The reasons you may not receive the apology you are seeking may vary. The person might not even be aware that you are think you are owed one. He may not believe that he has anything to apologize for. And in the worst case scenario trifecta, he may not care. You can only control one of these things. You need to consider just how important it is to you to hear those little words of repentance. If you believe that it is possible the offender does not know how you feel then tell him, but only if you are prepared for the possibility that he may neither feel the need to apologize nor care that you think he should.

I gave myself a great gift the day I accepted the nonexistent apology. I acknowledged that I was doing damage only to myself by holding on to the anger and the hurt. I made peace with my friend without her ever knowing it, but more importantly I made peace with me. Subsequently I have been able to accept a few more of the “sorries” that I never received, and I cannot stress to you enough how liberating it is. If you are waiting on an apology I urge you to get one, not from the person you think owes it to you, but rather from you. Give yourself the apology you imagine you would someday get from the one you are seeking it from. Accept it as you would if it came from the source and allow yourself the freedom to forgive and move on.

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27 thoughts on “Please Accept This (Nonexistent) Apology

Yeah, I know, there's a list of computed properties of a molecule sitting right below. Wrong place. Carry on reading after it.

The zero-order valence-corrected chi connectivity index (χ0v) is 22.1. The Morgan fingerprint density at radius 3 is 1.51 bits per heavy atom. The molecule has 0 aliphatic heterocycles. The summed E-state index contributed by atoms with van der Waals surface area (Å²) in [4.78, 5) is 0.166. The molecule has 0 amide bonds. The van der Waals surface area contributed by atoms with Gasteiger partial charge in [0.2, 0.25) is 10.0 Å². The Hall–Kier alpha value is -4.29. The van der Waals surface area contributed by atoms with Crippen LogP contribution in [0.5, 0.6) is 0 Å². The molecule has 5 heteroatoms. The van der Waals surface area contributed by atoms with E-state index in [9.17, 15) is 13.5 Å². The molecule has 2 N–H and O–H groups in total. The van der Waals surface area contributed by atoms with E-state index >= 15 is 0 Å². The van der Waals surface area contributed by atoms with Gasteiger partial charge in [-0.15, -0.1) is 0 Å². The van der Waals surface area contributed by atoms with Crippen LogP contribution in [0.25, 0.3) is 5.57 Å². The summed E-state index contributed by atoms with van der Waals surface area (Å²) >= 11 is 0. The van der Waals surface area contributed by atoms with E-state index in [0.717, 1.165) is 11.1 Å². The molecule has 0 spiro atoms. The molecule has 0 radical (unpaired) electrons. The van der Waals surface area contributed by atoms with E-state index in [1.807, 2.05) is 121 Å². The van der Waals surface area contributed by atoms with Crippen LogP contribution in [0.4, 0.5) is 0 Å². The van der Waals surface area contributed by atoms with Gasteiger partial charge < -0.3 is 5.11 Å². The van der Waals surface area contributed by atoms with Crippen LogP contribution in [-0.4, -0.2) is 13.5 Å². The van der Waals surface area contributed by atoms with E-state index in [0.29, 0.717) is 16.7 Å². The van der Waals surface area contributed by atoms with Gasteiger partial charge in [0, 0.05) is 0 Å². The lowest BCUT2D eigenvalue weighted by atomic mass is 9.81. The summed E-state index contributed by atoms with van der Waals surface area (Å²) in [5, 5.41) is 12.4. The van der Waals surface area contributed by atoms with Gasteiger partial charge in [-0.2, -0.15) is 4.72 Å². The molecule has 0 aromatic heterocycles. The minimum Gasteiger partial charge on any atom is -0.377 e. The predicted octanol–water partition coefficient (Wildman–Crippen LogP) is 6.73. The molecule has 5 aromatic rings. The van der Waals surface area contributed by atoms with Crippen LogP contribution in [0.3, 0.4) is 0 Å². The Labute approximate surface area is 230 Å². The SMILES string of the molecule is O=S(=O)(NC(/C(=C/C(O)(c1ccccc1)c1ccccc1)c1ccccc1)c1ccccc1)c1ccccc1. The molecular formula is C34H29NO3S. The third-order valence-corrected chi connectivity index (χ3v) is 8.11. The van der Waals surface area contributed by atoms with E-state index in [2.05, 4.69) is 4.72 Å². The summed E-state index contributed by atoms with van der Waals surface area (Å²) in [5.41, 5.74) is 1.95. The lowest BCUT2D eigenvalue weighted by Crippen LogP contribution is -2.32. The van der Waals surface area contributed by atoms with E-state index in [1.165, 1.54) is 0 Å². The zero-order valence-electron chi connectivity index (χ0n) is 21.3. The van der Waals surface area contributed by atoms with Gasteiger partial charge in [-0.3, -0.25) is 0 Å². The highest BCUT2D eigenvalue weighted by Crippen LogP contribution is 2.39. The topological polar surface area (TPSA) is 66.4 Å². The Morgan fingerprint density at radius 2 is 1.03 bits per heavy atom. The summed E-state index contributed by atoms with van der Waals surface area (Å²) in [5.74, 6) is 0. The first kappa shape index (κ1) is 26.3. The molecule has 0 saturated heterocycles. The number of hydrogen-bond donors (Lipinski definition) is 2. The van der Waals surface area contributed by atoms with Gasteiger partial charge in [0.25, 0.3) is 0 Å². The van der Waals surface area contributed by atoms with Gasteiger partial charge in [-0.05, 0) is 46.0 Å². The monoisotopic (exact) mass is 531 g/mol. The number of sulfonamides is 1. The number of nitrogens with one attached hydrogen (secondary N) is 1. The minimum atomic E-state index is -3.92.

1. Karen, this is beautiful. And just like Anne said, spot on. I felt this way about one relationship for quite a long time. Then I just decided I needed to forgive. Just like you said, I realized moving on didn’t have to be mutual or received from the offender. I could offer myself the peace I needed. I wholeheartedly agree with this post and love it! Thank you for this powerful reminder. 🙂

    Liked by 1 person

    • I think you come to a point where you realize the person you are hurting is you, and try as you might your feelings and actions will not effect the other person. That’s when you can finally let go… Thanks, as always, for reading! 🙂

      Liked by 1 person

  2. This is so true; I fell out with my female best friend because her new boyfriend didn’t like me and for a year I wanted her to apologise for the way she ditched me. I saw her all the time and it made it really hard. One day I realised I didn’t need the pain in my life and decided to come to terms with it and accept that she had her own reasons for not apologising and the next time I saw her I asked her for coffee. It really was liberating. If I’m ever in that situation again I will remember your blog post 🙂